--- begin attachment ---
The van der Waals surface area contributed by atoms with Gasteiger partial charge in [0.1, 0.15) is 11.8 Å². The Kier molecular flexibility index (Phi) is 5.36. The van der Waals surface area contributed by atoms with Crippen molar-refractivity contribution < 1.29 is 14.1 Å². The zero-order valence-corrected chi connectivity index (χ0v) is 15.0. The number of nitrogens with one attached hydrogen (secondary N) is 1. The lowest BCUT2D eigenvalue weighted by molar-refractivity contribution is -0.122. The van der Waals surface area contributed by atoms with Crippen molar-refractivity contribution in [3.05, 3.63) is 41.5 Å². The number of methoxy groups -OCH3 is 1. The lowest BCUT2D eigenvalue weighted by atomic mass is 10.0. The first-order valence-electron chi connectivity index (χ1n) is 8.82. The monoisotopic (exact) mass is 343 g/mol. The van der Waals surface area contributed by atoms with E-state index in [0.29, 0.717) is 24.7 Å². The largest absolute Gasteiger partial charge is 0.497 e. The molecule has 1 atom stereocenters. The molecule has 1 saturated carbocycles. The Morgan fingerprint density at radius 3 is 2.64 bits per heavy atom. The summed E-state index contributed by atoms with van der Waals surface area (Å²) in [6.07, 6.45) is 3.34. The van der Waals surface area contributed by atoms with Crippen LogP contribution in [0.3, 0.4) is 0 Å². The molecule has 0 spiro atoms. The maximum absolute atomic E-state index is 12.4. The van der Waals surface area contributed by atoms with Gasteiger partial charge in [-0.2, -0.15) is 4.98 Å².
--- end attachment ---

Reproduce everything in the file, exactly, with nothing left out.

The van der Waals surface area contributed by atoms with Gasteiger partial charge in [0.1, 0.15) is 11.8 Å². The Kier molecular flexibility index (Phi) is 5.36. The van der Waals surface area contributed by atoms with Crippen molar-refractivity contribution < 1.29 is 14.1 Å². The zero-order valence-corrected chi connectivity index (χ0v) is 15.0. The number of nitrogens with one attached hydrogen (secondary N) is 1. The lowest BCUT2D eigenvalue weighted by molar-refractivity contribution is -0.122. The van der Waals surface area contributed by atoms with Crippen molar-refractivity contribution in [3.05, 3.63) is 41.5 Å². The number of methoxy groups -OCH3 is 1. The lowest BCUT2D eigenvalue weighted by atomic mass is 10.0. The first-order valence-electron chi connectivity index (χ1n) is 8.82. The monoisotopic (exact) mass is 343 g/mol. The van der Waals surface area contributed by atoms with E-state index in [0.29, 0.717) is 24.7 Å². The largest absolute Gasteiger partial charge is 0.497 e. The molecule has 1 atom stereocenters. The molecule has 1 saturated carbocycles. The Morgan fingerprint density at radius 3 is 2.64 bits per heavy atom. The summed E-state index contributed by atoms with van der Waals surface area (Å²) in [6.07, 6.45) is 3.34. The van der Waals surface area contributed by atoms with Crippen LogP contribution in [0.3, 0.4) is 0 Å². The molecule has 0 spiro atoms. The maximum absolute atomic E-state index is 12.4. The van der Waals surface area contributed by atoms with Gasteiger partial charge in [-0.2, -0.15) is 4.98 Å².